Categories
creative commons

Responding to Kira

Kira writes passionately (here; reposted here) about why Creative Commons should abandon the NC and ND clauses. S/he is wrong. The argument comes down to this:

“The crux of the concern raised by Students for Free Culture comes down to weather Creative Commons will be locked in by pressures to serve the interests of rightsholders or be committed to a strategic standard promoting free licensing towards the creation of an indivisible and shared commons.”

There are three major problems with the concern raised by SFC.

First, the sole purpose of Creative Commons is to serve rightsholders. Rightsholders are the only entities authorized to place a license on a work. Consequently, rightsholders are the only direct “customers” of the licenses Creative Commons provides.

When Kira asks whether or not CC will remain “locked in by pressures to serve the interests of rightsholders,” what other path forward does s/he imagine for Creative Commons? Whose interests might they be locked into instead? Users of creative works? “Unfortunately,” a user can’t place a license on someone else’s work. Creative Commons is an organization that offers licenses. Ergo, the only entities capable of using Creative Commons’ services are rightsholders.

I understand, of course, that there are huge benefits to society when rightsholders choose to use a Creative Commons license. But those benefits accrue only when rightsholders choose to use Creative Commons licenses. Creative Commons will forever and always serve the interests of rightsholders. There is no one else they can serve directly.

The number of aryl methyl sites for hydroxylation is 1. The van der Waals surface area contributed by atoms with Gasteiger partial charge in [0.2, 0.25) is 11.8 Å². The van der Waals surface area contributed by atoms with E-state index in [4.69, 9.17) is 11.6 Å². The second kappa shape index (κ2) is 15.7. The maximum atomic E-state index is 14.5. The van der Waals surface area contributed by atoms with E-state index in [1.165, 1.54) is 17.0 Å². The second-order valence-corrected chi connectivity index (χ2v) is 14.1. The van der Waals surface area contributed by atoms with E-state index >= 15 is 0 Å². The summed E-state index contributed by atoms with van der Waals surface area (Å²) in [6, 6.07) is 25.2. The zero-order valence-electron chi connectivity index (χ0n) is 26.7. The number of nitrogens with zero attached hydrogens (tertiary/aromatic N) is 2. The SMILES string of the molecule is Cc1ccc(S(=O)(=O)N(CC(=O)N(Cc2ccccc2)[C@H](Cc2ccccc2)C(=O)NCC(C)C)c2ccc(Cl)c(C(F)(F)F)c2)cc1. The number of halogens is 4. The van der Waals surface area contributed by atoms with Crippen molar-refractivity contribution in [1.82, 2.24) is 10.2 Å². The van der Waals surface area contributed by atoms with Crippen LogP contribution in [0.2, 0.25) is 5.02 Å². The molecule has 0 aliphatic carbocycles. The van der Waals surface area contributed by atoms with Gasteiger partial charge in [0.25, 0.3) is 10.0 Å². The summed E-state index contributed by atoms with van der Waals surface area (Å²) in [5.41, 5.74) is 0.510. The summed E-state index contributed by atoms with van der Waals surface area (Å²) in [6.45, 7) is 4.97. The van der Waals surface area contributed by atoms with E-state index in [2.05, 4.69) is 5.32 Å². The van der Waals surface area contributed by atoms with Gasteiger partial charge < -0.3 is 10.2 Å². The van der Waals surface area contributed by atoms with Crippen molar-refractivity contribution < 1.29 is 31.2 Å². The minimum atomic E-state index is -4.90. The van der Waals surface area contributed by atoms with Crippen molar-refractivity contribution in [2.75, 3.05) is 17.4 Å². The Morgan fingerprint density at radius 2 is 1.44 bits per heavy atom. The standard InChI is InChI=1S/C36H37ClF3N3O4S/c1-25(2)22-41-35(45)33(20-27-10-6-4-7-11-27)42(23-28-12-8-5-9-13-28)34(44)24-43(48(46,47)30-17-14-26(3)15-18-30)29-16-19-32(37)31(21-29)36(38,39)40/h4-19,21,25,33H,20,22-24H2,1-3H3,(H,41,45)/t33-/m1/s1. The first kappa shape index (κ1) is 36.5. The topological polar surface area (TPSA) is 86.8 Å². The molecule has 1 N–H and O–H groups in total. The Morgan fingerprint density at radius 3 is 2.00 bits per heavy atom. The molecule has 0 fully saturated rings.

Second, it is a bit hypocritical to advocate for “the creation of an indivisible” commons, while simultaneously advocating for use of the SA clause. The SA clause is the sole source of license incompatibility in the CC universe. Without the SA requirement, the CC universe would already be undivided. NC and ND do not create legal divisions and incompatibilities among licenses, SA does. Consequently, if our true goal is an indivisible commons – that is, a commons which is incapable of being divided – CC must drop the SA clause. I’m not arguing that CC drop the SA clause, but want to be clear about the legal source of division in the CC universe.

Third, given the empirical evidence regarding level of demand from rightsholders for the NC and ND clauses, it strains credibility to suggest that people will stop using the 3.0 versions of the NC and ND-bearing licenses. These will inevitably fall out of sync with the current revs of the CC licenses. This gap between the 3.0 framework and the current framework will cause a significant “division” in the space of openly licensed creative works. It is also highly likely that, if CC refuses to continue to serve as steward for these clauses, that we will see the emergence of a new steward. This new actor will create new NC and ND enabled licenses into which the historical demand for NC and ND will flow. These new, even less-compatible licenses will further splinter the universe of openly licensed creative works. Consequently, the best thing Creative Commons could do to insure a commons “as undivided as possible” is continue to steward the NC and ND clauses going forward. An indivisible commons is legally impossible while SA is an option, so “as undivided as possible” is the best we can work for in the current context.